End Plastics

Why Write Pets vs. Plastics?

Pet ownership has surged and increasingly their “needs” are being listened to and have made our families furry! It’s big business.

But the truth is our pets shape our daily routines, our lifestyle choices, where we live, and environmental consciousness. I myself am a self-confessed, over-the-top pet parent. I understand the relationships and bonds we build with our pets are deep and while for some that may seem extreme — it doesn’t change the reality that I love my dogs. Buzz and Sally Rider are important to me and my wife and we want both them to be healthy and happy.

Beyond the walks, the playtime, and the cuddles lies the largely unspoken issue of plastics and its potential health effects on our best friends. 

Buzz and Sally Ride are truly beloved, each with their own unique background and personality. My wife and I rescued Buzz about 5 years ago while we were living in Wilmington, North Carolina and still in college and he quickly became our best friend. We consider him to be the perfect dog. Sally Ride is our sassy, wild, foxhound who is 100% great if somewhat unruly, who  entered our lives while I was living in Stumpy Point, North Carolina looking for a companion to ride out with me while I was working in wetland reclamation. Long, often boring days alone were transformed into real adventures when she started to join me. Sally Ride made me see the landscape with new eyes, I noticed more because she noticed more. I was more alert and more in tune with nature because this little furball forced me to be. 

These dogs are part of my family and are akin to my children. I don’t have to apologize for that.

The detrimental effects of plastics on our environment are well-documented and have become part of the mainstream environmental debate when it comes to pollution and increasingly, thanks to reports like Babies vs. Plastics, their impact on human health.  Be it pollution in our oceans or the harmful chemicals released during plastic production or the impact of plastic chemicals leaking out of our landfills or contaminating our air, our soil and our homes — the toll of plastic is beyond what anyone could have anticipated. However, what is largely overlooked is the direct and often negative impact of plastics on our pets’ health and well-being. 

Plastic toys pose many risks to our furry companions. Beyond being a potential choking or obstruction hazard, most plastic toys have little to no regulation and contain harmful chemicals like phthalates and BPA, which can leach out into our pets system through chewing and prolonged contact. These chemicals have been linked to hormone disruption, reproductive problems, and even cancers, in many species of animals including humans and of course dogs and cats.

Plastic food and water bowls can harbor bacteria and other pathogens, and are generally more difficult to clean compared to stainless steel or ceramics. They can also shed microplastics and plastic related chemicals into the water and the food they contain, which our pets then ingest.

Writing the Pet vs Plastics made me realize that the ‘system’ does NOT put our pet’s interest first, it favors profits and often plays lip service to really protecting our pets.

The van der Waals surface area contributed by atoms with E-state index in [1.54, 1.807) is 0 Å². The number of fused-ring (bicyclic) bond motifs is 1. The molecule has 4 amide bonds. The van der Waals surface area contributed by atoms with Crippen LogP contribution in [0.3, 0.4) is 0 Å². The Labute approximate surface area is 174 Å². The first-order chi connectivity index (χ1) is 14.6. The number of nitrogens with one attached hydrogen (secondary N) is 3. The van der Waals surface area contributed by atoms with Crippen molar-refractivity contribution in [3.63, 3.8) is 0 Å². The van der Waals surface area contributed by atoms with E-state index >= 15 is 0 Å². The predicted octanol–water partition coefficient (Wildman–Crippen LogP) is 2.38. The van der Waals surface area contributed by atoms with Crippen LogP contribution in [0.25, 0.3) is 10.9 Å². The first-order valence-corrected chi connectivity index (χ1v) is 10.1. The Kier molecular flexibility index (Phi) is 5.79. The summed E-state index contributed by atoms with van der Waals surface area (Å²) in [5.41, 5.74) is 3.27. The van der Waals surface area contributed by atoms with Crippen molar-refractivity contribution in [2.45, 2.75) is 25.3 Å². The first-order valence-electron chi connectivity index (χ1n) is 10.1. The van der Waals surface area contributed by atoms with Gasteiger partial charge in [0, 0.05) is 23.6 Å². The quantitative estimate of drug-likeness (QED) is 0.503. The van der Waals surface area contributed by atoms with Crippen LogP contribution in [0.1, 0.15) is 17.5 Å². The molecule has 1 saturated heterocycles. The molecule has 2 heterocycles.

So now I am on alert, I am consciously trying to take the polymers out of my pet’s lives.  My wife Emily and I have made changes in our own lives to keep our wonder dogs  safe — we opt for more natural materials when it comes to toys and the blankies.  Believe me, our dogs have hidden them away in every corner of our apartment. 

We have sourced the best kibble we can afford and replaced canned pet food for cooked sweet potatoes and chicken, even deboned fish sometimes. They need smaller portions as a result as it’s healthier and has a higher protein content. We scour the web for plastic free everything for them and are generally much more aware of everything now that we realize how much plastic our dogs can and have been coming into contact with. 

The Pets vs. Plastics report is not meant to scare pet parents. It was written to inform and inspire and to bring more individuals into the anti-plastic fold. We want to highlight how good of a job the plastics and petrochemical industry, by the way one and the same, has done implanting themselves everywhere, almost insidiously in every corner of our lives.

Our pets give us so much. We rely on them for love, companionship and their unwavering loyalty. The bare minimum we can do to protect them is to move away from plastics and protect them from plastic toxic chemicals.

Make small changes in your life to protect them, which could be as small as giving them a wooden stick rather than a plastic frisbee or perhaps cooking their meals from items you get from the grocery store. It may sound ridiculous, but boiling some chicken and feeding sweet potatoes (as long as your pet can handle it) can go a long way in prolonging and improving the life of your best pal. They say cooking is a form of love, potentially even for your dog and cat.

Think of moving away from plastic as a health issue. Our pets are only a part of our lives for a short while, because their life expectancy is so much smaller than our own, why not make it the best it can be? Love them, cherish them and make sure you get the plastics out of their lives. When I look at Buzz and Sally Ride, I know I will never be able to repay the love they have given me, but I am determined to try. And for me that means NO MORE PLASTICS.

That’s why we are releasing the Pets vs. Plastics report, it’s dedicated to my dogs and the deep love I have for them and all pets, everywhere. Choose pets over plastics. Read the report when it comes out shortly. 

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